posted on Jan, 7 2014 @ 06:11 PM
link   
I agree about the rural dscussion.Colorado has seen an influx of people from occupied territories who want to try to screw our sate up in their own image. Most of them LIVED in Boulder with was damaged severely last year.I guess God isn't too crazy about them either.



posted on Jan, 7 2014 @ 06:18 PM
link   
reply to post by TDawgRex
 



Not a pipe dream at all. The laws are already in place. We went from 13 colonies to 50 states. It's been done plenty of times before. Why not now?


Because 200 years ago each 'colony' could afford to do such things, or were afforded the credit to do it after the fact.

The same cannot be said today. Nobody is going to give those 'welfare' sections of California any kind of decently termed financial aid. So even if they do end up splitting, the economic problems they will face with debt vs revenue would not make it worth the head ache.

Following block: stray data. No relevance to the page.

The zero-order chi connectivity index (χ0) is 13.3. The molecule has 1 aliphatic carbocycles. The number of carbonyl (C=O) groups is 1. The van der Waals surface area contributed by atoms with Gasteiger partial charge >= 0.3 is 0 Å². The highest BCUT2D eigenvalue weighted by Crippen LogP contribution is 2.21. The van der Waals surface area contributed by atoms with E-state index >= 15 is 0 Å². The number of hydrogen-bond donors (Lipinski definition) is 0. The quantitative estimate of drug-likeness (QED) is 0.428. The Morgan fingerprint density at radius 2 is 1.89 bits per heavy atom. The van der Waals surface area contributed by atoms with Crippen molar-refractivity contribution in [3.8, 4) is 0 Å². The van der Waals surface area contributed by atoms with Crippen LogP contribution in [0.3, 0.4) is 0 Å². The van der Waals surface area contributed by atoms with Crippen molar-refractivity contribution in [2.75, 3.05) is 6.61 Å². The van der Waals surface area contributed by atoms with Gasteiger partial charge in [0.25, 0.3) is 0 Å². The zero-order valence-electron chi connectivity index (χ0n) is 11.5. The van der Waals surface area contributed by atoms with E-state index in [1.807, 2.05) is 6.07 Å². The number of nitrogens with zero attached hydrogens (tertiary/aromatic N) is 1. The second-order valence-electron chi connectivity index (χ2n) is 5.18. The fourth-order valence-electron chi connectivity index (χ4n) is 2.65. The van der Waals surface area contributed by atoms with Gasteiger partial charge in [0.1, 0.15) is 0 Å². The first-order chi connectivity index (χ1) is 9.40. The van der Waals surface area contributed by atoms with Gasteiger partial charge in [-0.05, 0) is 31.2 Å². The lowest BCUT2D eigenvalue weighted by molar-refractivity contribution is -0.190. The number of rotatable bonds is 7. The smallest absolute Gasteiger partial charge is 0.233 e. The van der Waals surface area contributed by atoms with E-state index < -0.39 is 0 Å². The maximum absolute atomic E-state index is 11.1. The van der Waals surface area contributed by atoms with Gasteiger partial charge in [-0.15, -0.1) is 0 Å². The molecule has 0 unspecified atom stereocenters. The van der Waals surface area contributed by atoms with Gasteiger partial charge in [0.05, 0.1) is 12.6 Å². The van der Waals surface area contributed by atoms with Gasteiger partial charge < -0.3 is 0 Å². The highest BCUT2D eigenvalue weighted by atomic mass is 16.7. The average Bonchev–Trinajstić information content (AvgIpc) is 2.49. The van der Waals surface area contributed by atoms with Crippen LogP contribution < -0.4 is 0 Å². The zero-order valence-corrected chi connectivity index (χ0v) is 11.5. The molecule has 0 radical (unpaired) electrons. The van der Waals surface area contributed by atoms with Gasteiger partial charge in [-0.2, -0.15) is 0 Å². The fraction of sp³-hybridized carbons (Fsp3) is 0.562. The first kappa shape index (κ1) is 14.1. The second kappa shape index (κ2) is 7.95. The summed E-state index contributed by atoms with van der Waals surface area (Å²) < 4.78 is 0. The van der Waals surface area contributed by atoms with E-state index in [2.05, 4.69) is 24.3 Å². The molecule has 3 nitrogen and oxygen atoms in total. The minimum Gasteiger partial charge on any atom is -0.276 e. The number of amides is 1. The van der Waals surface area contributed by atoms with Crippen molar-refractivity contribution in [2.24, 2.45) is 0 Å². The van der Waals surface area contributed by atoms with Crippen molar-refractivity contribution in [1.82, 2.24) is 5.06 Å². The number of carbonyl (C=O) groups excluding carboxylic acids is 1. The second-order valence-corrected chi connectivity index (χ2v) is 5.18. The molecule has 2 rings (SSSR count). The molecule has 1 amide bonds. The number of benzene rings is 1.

Who says it can’t be done…other than the nay sayers. I’m optimistic on this.


I'd like to be, but they'll need an economic plan for any support to be lent by your average Californian. The rural areas may complain now about SF and LA, but without them there to prop them up with the little wealth they do have, you'd find quite a host of issues.

~Tenth



posted on Jan, 7 2014 @ 06:29 PM
link   
reply to post by tothetenthpower
 




The debate over the State of Jefferson often boils down to a balance sheet. Laufer's tally from the state Department of Finance concluded that California's four northernmost counties take in $20 million or so more per year from Sacramento than they provide.